If Activision don’t ditch Kotick and perform an EA style about turn in their attitude to their customers, staff, and the medium, they are the ones that are doomed.

  • I agree entirely that MS has missed the point about Nintendo’s strategy by bringing red ocean to the Wii, rather than looking fore real “blue oceans”.

    I wonder if Kinectimals will be the Wii Sport equivalent. But the really problem, no doubt, is the whole combo is too bloody expensive.

  • Anonymous

    Interesting that you put Kinnect on there. If you had written this last year, I’d have agreed with you. Watching the project come into life over the last few months I’m no longer so sure. To paraphrase Sean Malstrom, it’s the right strategy seemingly hampered by poor execution.

    Malstrom distinguished Move & Kinnect by respectively penning them as a “defensive” and “offensive” co-options of Nintendo’s disruptive (motion control) strategy.

    Move is defensive because, like you say, it might prevent a PS3 owner buying a Wii or possibly entice someone with neither to plump for the HD console if they value the other things it offers. What I don’t think it’ll do is attract in any significant numbers the new consumers who flocked to Nintendo because, well, they might as well just buy or keep the much cheaper Wii. It’s merely defending the traditional segment of Playstation customers (which to Sony’s earlier credit of course does comprise of those who bought into Buzz, Sing Star, Eyetoy et al) and limiting the damage on the downstream side.

    Kinnect on the other hand initially showed the potential to do something new. Much like touch screen devices have enabled some great games based on innovation around input. It was aggressive because the technology could potentially allow for games that Nintendo could not replicate. Though diminished, it still does in theory.

    However, the execution from the outside appears to have gone rather badly and in my opinion, partly why Bach has gone. It is horrifically expensive considering who it actually needs to attract and as a result, the marketing appears confused. Much of what was promising shown at E3 2009 hasn’t materialised. The launch software, one or two exceptions asides strikes me as underwhelming and the price will certainly hamper the likes of Dance Central and Kinnectimals. Being closer to a new console launch than a new peripheral, it appears to have had it’s issues during development which hasn’t made life easy for developers. Regardless, I’m especially disappointed from a first party perspective given they’ve got talent like Molyneux enthused about it’s potential and Rare working on it full time. They should have been able to show Nintendo style leadership here.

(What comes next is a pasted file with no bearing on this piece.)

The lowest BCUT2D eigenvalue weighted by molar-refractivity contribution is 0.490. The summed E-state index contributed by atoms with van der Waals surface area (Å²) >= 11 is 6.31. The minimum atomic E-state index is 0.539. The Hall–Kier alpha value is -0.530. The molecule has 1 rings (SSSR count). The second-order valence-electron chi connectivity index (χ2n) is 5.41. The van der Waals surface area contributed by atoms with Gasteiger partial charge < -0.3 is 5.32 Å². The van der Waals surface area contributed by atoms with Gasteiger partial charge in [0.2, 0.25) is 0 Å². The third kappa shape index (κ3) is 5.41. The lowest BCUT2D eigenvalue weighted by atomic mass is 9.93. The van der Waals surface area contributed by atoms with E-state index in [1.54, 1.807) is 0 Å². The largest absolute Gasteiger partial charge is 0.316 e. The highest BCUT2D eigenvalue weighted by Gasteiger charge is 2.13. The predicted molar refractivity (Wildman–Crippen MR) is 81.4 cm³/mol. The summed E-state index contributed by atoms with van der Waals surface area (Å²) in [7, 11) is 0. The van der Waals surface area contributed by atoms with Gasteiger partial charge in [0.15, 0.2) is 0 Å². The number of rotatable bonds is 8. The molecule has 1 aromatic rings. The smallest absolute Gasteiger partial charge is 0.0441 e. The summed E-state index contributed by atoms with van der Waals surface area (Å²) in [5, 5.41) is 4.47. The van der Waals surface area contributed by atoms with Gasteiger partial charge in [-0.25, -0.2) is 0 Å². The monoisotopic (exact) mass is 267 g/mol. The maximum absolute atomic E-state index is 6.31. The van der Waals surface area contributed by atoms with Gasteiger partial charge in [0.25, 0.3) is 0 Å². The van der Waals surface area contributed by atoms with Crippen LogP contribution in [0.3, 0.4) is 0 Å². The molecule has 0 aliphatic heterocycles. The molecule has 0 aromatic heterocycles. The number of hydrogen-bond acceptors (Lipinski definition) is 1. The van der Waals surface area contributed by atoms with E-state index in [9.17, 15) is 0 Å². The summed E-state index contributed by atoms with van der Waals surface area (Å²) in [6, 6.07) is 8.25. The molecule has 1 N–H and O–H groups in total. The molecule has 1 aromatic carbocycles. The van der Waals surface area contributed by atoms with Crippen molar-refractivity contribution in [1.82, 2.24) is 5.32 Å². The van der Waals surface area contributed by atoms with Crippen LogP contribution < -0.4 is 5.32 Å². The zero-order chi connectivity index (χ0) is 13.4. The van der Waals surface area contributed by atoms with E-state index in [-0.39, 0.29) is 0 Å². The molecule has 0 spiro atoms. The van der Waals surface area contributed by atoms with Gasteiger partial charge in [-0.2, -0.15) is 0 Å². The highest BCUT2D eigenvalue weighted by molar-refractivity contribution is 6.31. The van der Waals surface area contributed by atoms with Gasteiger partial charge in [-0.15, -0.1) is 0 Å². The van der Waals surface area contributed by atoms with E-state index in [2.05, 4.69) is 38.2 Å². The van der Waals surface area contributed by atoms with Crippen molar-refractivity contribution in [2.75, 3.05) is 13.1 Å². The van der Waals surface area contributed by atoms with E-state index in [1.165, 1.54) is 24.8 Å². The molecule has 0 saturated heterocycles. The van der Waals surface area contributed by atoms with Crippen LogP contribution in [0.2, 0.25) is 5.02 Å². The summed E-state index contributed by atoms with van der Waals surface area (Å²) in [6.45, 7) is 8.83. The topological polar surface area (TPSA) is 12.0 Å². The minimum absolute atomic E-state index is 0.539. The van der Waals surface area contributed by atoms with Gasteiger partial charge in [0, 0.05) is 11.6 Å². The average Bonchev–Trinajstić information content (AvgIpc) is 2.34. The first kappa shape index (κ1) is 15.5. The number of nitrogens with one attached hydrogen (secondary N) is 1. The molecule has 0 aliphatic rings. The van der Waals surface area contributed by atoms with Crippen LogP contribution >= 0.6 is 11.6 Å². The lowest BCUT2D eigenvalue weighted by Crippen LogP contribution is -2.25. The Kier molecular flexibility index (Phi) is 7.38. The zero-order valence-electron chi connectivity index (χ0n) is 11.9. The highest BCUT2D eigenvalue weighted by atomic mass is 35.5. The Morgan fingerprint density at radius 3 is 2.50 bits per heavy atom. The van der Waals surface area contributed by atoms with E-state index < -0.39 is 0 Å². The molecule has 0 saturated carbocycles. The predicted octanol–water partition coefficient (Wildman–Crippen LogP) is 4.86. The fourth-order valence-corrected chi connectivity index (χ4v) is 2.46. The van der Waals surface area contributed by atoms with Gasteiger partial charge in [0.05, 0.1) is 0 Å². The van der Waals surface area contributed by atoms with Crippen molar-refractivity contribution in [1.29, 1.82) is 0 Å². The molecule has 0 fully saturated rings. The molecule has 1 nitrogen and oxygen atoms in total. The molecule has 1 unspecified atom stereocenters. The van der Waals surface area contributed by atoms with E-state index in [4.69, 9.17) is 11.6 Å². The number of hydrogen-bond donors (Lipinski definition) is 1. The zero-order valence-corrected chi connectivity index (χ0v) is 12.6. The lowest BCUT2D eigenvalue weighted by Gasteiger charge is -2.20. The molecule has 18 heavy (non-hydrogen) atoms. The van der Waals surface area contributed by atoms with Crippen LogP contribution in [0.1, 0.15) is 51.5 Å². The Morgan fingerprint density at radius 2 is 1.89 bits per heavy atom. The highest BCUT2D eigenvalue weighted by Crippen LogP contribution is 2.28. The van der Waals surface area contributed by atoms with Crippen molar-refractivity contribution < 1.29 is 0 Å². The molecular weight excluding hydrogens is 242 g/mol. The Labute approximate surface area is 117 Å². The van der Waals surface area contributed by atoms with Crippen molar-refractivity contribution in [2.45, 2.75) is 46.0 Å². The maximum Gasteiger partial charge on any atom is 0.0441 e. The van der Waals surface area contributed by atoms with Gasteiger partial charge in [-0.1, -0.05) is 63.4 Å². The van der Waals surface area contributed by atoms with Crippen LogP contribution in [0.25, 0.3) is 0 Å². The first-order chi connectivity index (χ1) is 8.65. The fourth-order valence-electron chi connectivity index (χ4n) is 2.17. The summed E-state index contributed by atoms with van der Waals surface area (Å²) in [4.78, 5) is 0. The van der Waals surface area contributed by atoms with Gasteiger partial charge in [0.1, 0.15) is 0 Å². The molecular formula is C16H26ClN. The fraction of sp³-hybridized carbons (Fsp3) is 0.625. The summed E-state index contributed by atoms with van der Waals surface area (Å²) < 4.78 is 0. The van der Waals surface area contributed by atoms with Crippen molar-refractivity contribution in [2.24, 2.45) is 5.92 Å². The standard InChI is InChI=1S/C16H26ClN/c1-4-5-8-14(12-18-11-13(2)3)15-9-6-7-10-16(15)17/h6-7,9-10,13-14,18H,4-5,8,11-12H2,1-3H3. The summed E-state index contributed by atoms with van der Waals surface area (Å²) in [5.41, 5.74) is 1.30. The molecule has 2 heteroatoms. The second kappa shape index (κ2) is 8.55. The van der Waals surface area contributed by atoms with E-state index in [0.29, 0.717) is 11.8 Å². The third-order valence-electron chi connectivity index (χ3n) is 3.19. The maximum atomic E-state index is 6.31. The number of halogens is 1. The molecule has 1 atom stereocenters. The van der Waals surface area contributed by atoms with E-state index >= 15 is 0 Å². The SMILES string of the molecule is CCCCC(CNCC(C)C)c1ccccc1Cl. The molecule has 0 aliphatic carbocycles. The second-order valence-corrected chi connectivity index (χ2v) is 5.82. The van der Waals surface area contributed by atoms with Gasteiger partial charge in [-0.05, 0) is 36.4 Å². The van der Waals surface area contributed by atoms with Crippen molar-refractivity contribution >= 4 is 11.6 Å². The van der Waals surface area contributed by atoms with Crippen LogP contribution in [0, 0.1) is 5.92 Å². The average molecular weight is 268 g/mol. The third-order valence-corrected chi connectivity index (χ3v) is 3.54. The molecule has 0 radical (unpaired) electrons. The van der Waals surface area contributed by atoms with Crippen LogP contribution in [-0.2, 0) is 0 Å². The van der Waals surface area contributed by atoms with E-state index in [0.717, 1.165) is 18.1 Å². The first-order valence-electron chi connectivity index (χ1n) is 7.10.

(I’ll ignore for the time being question marks over how it’ll perform in the living room because the Wii had exactly the same thing but it’s certainly far from guaranteed they will similarly dissipate when it’s out.)

    None of the above would matter much (perhaps even the price) if the right software was available. The Wii was successful not because of the motion controls but because of Wii Sports and later Wii Fit. They became phenomenons in their own right. Someone, somewhere maybe has it within them to make an equivalent for Kinnect but up till now have been hampered in doing so.

    My feeling is that sales will fade away after an initial solid start and that next year we’ll be told is “the real year of Kinnect” when things are cheaper, the tools more mature and capabilities better understood. This should mean better games become available. You could certainly argue that the 360 (or most new consoles) had a similar modest start.

    But where Wii was competing in a blue ocean, Kinnect will be in a red one and thus even harder to create a phenomenon like Wii Sports. Without one however, I don’t think it’ll move the needle. Next year is going to be about tablets and the 3DS as it is. In time, I think it’ll be seen as a missed opportunity and this is with my relatively positive view of controller-less gaming! There are plenty of people who think that flawed from the start.

    Agree with the above comment however, in that it’s certainly one of the more interesting things to watch.

  • Anonymous

    I agree that Move is not going to shift PS3s, but I’m equally doubtful that Kinect is going to move 360s with a wider audience. The Microsoft branding is so heavily invested at the other end of the market that I feel they will find it very difficult to break it.

    Remember, they need to persuade mass market players (many of who already have Wiis) to buy both a 360 and a Kinect. I just don’t see them doing good numbers for this with a souped up EyeToy. Of course, it does look to be significantly better than the EyeToy ever was. 🙂 And I’m prepared to be wrong.

    It’ll be interesting to see what happens.

  • Matthew Hill (Specialmove)

    Thanks for posting – here’s hoping this gets just as much attention as the “doomed” post ! Agree on most of the names here and will research the ones that are new to me.